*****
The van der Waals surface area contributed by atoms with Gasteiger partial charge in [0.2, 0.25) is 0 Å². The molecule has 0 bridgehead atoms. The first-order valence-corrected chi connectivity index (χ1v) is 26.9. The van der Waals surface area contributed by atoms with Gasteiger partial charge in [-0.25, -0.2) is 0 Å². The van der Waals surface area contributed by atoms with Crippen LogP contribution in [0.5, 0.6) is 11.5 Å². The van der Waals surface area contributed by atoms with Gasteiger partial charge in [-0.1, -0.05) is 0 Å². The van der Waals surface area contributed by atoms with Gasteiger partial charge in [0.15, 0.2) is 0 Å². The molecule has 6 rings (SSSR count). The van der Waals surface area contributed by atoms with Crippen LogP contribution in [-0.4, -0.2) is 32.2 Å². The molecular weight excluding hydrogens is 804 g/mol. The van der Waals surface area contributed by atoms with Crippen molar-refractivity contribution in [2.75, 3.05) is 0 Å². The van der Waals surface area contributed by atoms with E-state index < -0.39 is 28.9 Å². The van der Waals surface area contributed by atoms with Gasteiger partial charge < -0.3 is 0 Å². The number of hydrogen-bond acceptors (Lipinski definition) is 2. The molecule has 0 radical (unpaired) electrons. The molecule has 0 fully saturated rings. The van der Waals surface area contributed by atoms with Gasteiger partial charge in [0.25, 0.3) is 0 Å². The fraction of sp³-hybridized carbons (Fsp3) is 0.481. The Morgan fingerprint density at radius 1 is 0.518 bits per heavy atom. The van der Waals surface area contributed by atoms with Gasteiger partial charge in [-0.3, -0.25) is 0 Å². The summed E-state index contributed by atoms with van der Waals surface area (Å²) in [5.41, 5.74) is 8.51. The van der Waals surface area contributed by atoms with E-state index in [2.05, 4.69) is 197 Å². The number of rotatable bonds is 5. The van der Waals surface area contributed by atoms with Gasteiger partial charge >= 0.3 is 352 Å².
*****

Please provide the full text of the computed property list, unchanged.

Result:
The van der Waals surface area contributed by atoms with Gasteiger partial charge in [0.2, 0.25) is 0 Å². The molecule has 0 bridgehead atoms. The first-order valence-corrected chi connectivity index (χ1v) is 26.9. The van der Waals surface area contributed by atoms with Gasteiger partial charge in [-0.25, -0.2) is 0 Å². The van der Waals surface area contributed by atoms with Crippen LogP contribution in [0.5, 0.6) is 11.5 Å². The van der Waals surface area contributed by atoms with Gasteiger partial charge in [-0.1, -0.05) is 0 Å². The van der Waals surface area contributed by atoms with Gasteiger partial charge in [0.15, 0.2) is 0 Å². The molecule has 6 rings (SSSR count). The van der Waals surface area contributed by atoms with Crippen LogP contribution in [-0.4, -0.2) is 32.2 Å². The molecular weight excluding hydrogens is 804 g/mol. The van der Waals surface area contributed by atoms with Crippen molar-refractivity contribution in [2.75, 3.05) is 0 Å². The van der Waals surface area contributed by atoms with E-state index < -0.39 is 28.9 Å². The van der Waals surface area contributed by atoms with Gasteiger partial charge < -0.3 is 0 Å². The number of hydrogen-bond acceptors (Lipinski definition) is 2. The molecule has 0 radical (unpaired) electrons. The molecule has 0 fully saturated rings. The van der Waals surface area contributed by atoms with Gasteiger partial charge in [0.25, 0.3) is 0 Å². The fraction of sp³-hybridized carbons (Fsp3) is 0.481. The Morgan fingerprint density at radius 1 is 0.518 bits per heavy atom. The van der Waals surface area contributed by atoms with Gasteiger partial charge in [-0.3, -0.25) is 0 Å². The summed E-state index contributed by atoms with van der Waals surface area (Å²) in [5.41, 5.74) is 8.51. The van der Waals surface area contributed by atoms with E-state index in [2.05, 4.69) is 197 Å². The number of rotatable bonds is 5. The van der Waals surface area contributed by atoms with Gasteiger partial charge >= 0.3 is 352 Å².